The Jazz Universe Inside My Head

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Monday, January 30, 2006

The Beginnings and Albert Ayler

The Beginnings
There was once a time in my young life that I thought I heard everything that music had to offer. This was years ago but it happened. I realized that classic rock (most of it anyway) isn’t that cool, I didn’t like breaking windows like my punk friends, and just about everything else is pretty lame. The truth hit me at an early age. Of course, it was a naïve notion that my mind sent but it lent me motivation in the right direction of discovery: Jazz.
It would take a book to document the glorious transition that occurred. Instead of that I have decided to start this blog that will be my musical diary, kind of an improvisation of topics. There will be album reviews (new releases and classics), show reviews, and everything in between all delving into the madness and beauty of jazz.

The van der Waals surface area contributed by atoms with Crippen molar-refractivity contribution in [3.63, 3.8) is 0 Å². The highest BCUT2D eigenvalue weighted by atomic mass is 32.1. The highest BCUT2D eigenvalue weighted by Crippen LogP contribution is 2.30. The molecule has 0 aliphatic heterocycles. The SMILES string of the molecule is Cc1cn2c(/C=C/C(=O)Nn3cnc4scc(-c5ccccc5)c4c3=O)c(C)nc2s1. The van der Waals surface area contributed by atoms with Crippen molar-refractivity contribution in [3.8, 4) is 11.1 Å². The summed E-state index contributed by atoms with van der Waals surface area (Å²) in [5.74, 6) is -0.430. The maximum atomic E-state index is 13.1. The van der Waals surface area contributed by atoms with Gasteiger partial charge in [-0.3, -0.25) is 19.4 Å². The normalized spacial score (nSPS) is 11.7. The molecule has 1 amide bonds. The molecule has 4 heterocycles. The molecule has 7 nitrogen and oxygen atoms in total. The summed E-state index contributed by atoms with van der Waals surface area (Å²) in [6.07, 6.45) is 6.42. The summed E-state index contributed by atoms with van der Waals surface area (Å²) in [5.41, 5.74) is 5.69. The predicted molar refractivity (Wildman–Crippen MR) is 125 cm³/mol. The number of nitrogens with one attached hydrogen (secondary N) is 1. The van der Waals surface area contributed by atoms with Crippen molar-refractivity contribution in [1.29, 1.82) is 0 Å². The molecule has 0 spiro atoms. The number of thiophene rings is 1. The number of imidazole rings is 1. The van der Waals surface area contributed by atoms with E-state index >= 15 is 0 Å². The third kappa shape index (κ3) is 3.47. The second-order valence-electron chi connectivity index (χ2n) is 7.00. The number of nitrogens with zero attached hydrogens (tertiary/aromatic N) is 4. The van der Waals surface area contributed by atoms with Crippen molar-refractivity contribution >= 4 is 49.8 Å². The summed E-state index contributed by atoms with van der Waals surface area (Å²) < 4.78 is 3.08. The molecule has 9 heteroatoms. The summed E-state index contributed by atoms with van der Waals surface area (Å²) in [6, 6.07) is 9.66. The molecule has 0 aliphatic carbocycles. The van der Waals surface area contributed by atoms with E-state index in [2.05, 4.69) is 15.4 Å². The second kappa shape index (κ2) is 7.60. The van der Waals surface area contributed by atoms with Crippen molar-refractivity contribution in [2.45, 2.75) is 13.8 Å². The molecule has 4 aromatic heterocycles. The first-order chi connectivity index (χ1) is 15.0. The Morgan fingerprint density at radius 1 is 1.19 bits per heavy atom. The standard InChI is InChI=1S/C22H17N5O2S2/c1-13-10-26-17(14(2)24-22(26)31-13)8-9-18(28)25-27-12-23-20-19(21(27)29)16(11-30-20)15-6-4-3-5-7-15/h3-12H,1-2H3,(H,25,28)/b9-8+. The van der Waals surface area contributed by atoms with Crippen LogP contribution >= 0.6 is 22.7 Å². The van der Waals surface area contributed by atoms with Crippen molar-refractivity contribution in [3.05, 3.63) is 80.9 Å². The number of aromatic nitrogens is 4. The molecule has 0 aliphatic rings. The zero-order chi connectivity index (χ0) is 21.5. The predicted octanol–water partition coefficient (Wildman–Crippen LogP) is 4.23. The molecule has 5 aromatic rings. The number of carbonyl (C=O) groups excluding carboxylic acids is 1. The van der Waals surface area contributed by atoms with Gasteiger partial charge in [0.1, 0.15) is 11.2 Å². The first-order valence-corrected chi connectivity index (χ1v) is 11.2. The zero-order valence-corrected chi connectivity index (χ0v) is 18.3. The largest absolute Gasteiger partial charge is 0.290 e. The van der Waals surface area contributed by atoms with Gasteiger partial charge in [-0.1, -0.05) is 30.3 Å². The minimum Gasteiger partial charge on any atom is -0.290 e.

Albert Ayler

My friend Matt from back home, western Massachusetts, burned me a copy of Albert Ayler’s Spiritual Unity and told me that I needed to sit down and listen to this one; it needed special attention. This was months ago and my maturing ears were hardly ready for the explosion that acoustic instruments created. It was one of the hardest listens that I had ever encountered. I laid it to rest for another day to come.
You see the great saxophonist, Ayler, used to be in a military marching band in the early 60s. Once out of service, around 1964, he hit the New York jazz scene that was still coming down hard. His sound incorporated free jazz with the elements of his stint in the marching band. This equation, with all its other ingredients blended in, made for a true original sound that stands the test of time. He inspired the likes of John Coltrane, Ornette Coleman and many other saxophonists in the mid-to-late 60s to lose form and play to a higher being. Ayler once said that his music wasn’t meant to be listened to as a series of notes but as a moving composition that moves from beginning to end. It’s quite brilliant.
Sadly, Ayler died in the early 70s. He was mysteriously found drowned in a NYC river. No one knows if it was a suicide or a murder.